Roxanne – Wow, yeah, yeah. Okay. And one of the things I’ve heard you say before is that MS affects people very differently. Like it can, if you have 10 people in a room, then they may all present with different symptoms and different challenges that they have to deal with. So I was wondering if you’d be comfortable sharing what your, how MS is presenting for you.
Robyn – Okay. Yeah, so obviously the first, or two years prior to the legs going numb, I had issues with my arm, carpal tunnel kind of feeling. I was having a lot of depression and anxiety, and just fatigue, and I forgot to mention that one. And I’d been to the neurologist, the same neurologist that I was diagnosed eventually, to see him. He had to do conduction tests on my arm, and he couldn’t find anything. He said, ah, I think it might be rheumatoid arthritis, we may send you to a rheumatologist and check that out. And then, I was like, ah, I can’t be bothered, it feels like it’s getting better, I’ll just leave it, and that’s what happens with relapsing-remitting MS, which is the type that I’ve got. So it just appeared, went away. Two years later, my legs went numb, I had that issue. And I also noticed, even prior to that, I was having continence issues, and I hadn’t had children. Like, you think that’s something that happens when you sneeze, or you’re out and about and just all of a sudden have an urgency to go to the toilet. That would happen for me, and I hadn’t had kids, so that was a weakness that was going on neurologically and affecting the bladder area for me as well, and bowel issues. Big anxiety, depression, weakness, coming back, lots of different things for me. Even leading to just not having a libido as well, in that side of things, which isn’t pleasant to talk about or mention in public, but–
Roxanne – No, but you’re really brave for doing so.
Robyn – And according to one of the neurologists that I had seen, my MS is quite a mild case compared to many. Like, I have never had, thankfully, a need to use a cane or a walker or anything like that. I’ve been able to walk, I have not had that debilitating, like you can’t get out of bed and you can’t move any part of your body kind of situation, but I know people that have had that, and that is pretty scary.
Roxanne – Yeah, absolutely. It can get very, very full on. So, tell me about the period, then. You’re newly married, your partner’s sort of going through this with you as well. How did you process and deal with the diagnosis?
Robyn – Well, I know that I was gifted a book when I was first diagnosed from the MS Victoria, ’cause I was living in Melbourne at the time in the western suburbs of Melbourne. And I started to read that, and I read about eight pages, and I had to put it in a top drawer, and it stayed there for eight years, literally, ’cause I could not face that. Other people gave me books to read, and all the natural therapies and things like that. I thought, I’ll try meditation, I’ll go do Qigong, I’ll do all of those things. And I was working in a fitness club, and eventually I’d changed jobs, and my husband supported me in that, helped me find a job working at Toyota, and just an office desk sort of job, not around people that were doing what I wished I could do, because I’ve been told at the time, oh, you won’t be able to do that high impact exercise anymore, and life’s going to change. And I’d been dealing with members wanting to cancel memberships in my role, and there were a few people prior to my NS diagnosis that I met that had left because their MS was getting to a point that they felt uncomfortable coming to the gym, or incapable of doing it anymore, and I had that thought in my mind, that’s gonna happen to me, so I don’t want to be around all that. As positive as I was trying to be. There were a lot of tears, a lot of crying myself to sleep at night, learning to use an injector, because my first lot of medication was taking an injection every day. And my hubby would support me with that and he would help me do the injections in certain parts, ’cause some parts of my body I didn’t like injecting, and it was uncomfortable. So he would help me with that, and just lots of hugs and cuddles. In fact, though, he actually didn’t take the reality of the MS diagnosis seriously initially. He–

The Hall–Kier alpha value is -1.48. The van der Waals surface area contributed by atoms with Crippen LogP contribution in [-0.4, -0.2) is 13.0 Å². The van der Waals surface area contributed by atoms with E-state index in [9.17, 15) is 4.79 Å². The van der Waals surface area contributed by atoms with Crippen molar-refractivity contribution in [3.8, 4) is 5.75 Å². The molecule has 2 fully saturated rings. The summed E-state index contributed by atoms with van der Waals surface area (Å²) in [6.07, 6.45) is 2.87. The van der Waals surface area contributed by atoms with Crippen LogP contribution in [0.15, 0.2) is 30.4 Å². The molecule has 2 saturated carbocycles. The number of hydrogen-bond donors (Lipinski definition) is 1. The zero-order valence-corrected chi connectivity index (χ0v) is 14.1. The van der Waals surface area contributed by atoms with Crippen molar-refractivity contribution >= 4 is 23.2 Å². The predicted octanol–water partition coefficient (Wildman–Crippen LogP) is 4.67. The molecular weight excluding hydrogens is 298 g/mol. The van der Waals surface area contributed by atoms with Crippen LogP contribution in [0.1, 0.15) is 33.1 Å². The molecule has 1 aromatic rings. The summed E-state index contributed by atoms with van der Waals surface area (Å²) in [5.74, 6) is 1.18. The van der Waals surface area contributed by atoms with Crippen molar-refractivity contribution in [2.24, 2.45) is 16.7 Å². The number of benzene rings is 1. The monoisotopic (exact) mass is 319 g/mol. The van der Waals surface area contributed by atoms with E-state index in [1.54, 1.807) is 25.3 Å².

Roxanne – Right.
Robyn – Like PMS or something, and he told me this–
Roxanne – Oh, goodness.
Robyn – So, it was kind of a bit surreal. And if I look back on it, particularly on that first year, it’s kind of surreal what happened. It was a lot of down and adjustment, and downtime and adjustment, and thinking about what we’re gonna do with our lives. And then, after a year, we decided to take 10 weeks off and go traveling around the world, ’cause you just don’t know what’s going to happen. And he’s from South Africa, so we’d go visit his family, and we had friends in the US, ’cause we both lived in the USA. And so we took that time out, and that really helped us to work out whether we wanted to start a family and have children, and what we wanted to do moving forward from there.
Roxanne – Yeah, absolutely. And have you heard of MS before your own diagnosis, or was it a completely new concept for you?
Robyn – I had, through the MS readathon, which most of us would know about–
Roxanne – Yes, yes.
Robyn – You ever read one of those books and get people to donate money to the MS?